Alison Cook, director of policy at the British Lung Foundation, warned NHS stop smoking services are vital in response to the statistics. She said, “It’s disappointing to see a further decline in the use of stop smoking services across England. People who get professional help to quit smoking, from their doctor or pharmacist, are most likely to succeed. This data confirms visiting the GP is still the preferred route of support for people who want to quit. Our research found this support remains a postcode lottery.’ Ms Cook urged the Government to ‘act urgently to ensure every smoker has access to the help they need to quit’.
Source: Mail Online 17 August 2018
Public review of e-cigarettes needed, says Vape Business Ireland
The Irish vape industry has called for a public hearing on cigarette alternatives after a UK committee report found that vaping was not a gateway to cigarette smoking. Vape Business Ireland (VBI) said the Irish government needed to “take heed” of the growing consensus on vaping. It said public health bodies around the world had endorsed vaping as a safer alternative to smoking.
The Irish Department of Health has said it does not have enough evidence to recommend vaping as part of the Tobacco Free Ireland programme. The initiative aims to reduce smoking rates from 22% to less than 5% by 2025.
Responding to the report by the Science and Technology Committee, Michael Kenneally, of VBI, said its members did not endorse a position that vaping is “without risk” or “safe”. He said, “Such a binary distinction is highly unscientific, for example air travel is safe, yet some planes crash,” he said. “The key is to put risk and harm in context and I think this is a position that never gets discussed in Ireland.”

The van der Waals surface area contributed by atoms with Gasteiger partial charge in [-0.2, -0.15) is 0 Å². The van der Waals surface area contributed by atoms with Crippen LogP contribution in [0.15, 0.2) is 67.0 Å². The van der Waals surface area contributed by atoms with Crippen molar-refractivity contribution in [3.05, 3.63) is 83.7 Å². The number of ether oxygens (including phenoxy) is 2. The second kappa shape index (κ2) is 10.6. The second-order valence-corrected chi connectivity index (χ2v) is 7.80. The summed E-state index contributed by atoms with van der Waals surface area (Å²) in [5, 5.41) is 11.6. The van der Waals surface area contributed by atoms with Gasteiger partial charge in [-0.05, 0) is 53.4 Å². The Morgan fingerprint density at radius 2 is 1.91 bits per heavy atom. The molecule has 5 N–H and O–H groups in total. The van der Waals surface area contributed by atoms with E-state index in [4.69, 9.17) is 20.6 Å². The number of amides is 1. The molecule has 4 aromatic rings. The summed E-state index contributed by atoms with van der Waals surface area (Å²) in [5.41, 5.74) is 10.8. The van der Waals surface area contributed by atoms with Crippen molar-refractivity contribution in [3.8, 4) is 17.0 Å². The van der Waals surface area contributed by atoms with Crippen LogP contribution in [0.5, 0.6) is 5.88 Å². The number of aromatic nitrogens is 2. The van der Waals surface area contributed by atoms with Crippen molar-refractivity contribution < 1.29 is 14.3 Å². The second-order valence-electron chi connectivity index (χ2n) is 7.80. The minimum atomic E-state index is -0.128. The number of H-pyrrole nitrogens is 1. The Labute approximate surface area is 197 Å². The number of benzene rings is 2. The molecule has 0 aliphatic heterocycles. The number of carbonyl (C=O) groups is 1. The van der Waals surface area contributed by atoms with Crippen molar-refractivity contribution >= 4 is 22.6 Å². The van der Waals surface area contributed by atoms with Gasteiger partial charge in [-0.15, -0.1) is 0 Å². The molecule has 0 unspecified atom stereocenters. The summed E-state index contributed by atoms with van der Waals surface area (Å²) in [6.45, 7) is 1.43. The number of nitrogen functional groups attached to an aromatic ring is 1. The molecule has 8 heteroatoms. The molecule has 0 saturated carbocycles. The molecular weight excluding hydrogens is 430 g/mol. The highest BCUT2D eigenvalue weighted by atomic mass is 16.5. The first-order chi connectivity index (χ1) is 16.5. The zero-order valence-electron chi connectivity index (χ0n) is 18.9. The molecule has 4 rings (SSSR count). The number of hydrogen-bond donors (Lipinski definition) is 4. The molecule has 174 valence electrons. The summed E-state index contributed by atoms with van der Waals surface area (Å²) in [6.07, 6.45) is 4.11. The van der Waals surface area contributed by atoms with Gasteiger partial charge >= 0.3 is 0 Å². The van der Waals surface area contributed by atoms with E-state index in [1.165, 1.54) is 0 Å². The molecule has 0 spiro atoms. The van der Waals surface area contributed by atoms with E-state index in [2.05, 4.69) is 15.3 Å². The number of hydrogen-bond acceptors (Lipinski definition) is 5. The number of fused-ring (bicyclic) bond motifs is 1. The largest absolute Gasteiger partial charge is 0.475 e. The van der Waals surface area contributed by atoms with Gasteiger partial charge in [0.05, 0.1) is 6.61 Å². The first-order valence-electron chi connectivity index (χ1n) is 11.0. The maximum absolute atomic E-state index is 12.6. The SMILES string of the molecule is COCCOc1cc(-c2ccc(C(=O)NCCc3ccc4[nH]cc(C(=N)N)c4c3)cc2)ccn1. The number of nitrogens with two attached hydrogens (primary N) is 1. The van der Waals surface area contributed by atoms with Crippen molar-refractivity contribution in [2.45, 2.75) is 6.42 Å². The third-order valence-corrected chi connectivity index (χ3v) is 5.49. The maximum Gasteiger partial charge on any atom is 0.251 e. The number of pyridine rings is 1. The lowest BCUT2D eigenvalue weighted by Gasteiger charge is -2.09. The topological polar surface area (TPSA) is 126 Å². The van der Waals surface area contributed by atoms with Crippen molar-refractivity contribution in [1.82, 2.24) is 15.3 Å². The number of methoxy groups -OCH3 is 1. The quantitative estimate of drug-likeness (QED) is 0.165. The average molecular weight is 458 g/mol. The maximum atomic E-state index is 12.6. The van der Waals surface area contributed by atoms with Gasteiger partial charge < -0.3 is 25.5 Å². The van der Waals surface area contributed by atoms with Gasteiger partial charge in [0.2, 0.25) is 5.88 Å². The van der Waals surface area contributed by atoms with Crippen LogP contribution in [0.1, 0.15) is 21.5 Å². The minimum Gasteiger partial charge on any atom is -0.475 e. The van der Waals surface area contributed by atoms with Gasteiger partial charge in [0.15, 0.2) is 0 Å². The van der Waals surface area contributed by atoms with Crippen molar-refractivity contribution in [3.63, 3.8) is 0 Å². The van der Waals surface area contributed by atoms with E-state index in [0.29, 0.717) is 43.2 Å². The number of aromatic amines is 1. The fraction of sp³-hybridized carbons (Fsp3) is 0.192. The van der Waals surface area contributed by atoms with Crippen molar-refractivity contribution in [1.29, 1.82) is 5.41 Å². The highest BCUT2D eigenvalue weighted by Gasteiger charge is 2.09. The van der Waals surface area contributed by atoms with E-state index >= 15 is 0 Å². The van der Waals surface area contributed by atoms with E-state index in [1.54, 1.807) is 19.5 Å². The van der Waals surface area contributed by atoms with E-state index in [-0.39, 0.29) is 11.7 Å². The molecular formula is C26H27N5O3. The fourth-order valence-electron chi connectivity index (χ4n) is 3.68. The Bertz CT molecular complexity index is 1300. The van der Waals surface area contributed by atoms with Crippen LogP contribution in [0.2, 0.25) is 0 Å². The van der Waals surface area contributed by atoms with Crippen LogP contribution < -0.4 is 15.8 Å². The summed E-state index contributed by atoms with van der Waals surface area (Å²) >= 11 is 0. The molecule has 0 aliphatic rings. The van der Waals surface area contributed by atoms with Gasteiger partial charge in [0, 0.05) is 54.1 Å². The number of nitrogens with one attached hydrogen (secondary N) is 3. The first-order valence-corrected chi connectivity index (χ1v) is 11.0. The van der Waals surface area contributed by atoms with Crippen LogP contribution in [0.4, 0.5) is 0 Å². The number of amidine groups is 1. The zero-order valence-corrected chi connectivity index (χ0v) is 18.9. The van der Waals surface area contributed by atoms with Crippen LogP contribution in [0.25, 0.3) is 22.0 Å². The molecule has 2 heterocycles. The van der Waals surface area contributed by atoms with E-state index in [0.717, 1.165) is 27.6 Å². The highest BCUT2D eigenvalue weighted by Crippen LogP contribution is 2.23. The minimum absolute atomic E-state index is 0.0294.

Source: The Times 17 August 2018
US: Report suggests millennials will see smoking deaths drop by at least 20%
Tobacco use continues to be the leading cause of preventable death and disease around the world. However, there is growing evidence suggesting vaping is an invaluable harm reduction aid and a useful smoking cessation tool.
For example, a study published in Nicotine and Tobacco Research has concluded that the generation of people born after 1997 will likely see a 21% drop in smoking-related deaths in a large part thanks to the advent of vapes. The study was led by tobacco control expert, Dr. David Levy of the Georgetown University Lombardi Comprehensive Cancer Centre.
Nicotine and Tobacco Research, The Application of Decision-Theoretic Model to Estimate the Public Health Impact of Vaporized Nicotine Product Initiation in the Unites States
Source: ChurnMag, 16 August 2018
Link Of The Week
ASH Fact Sheet on youth e-cigarette use
ASH’s Youth Smokefree GB Survey 2018, has found that youth use of e-cigarettes remains low, with 76% of 11 – 18 year olds reporting that they’ve never tried an e-cigarette, and a further 7% saying they are unaware of them.
Regular use of e-cigarettes is almost entirely confined to those who have already smoked tobacco. Youth use of e-cigarettes does not seem to be leading to tobacco use, with the 2018 survey results showing only 6% of young people are current smokers
Source: ASH, 16 August 2017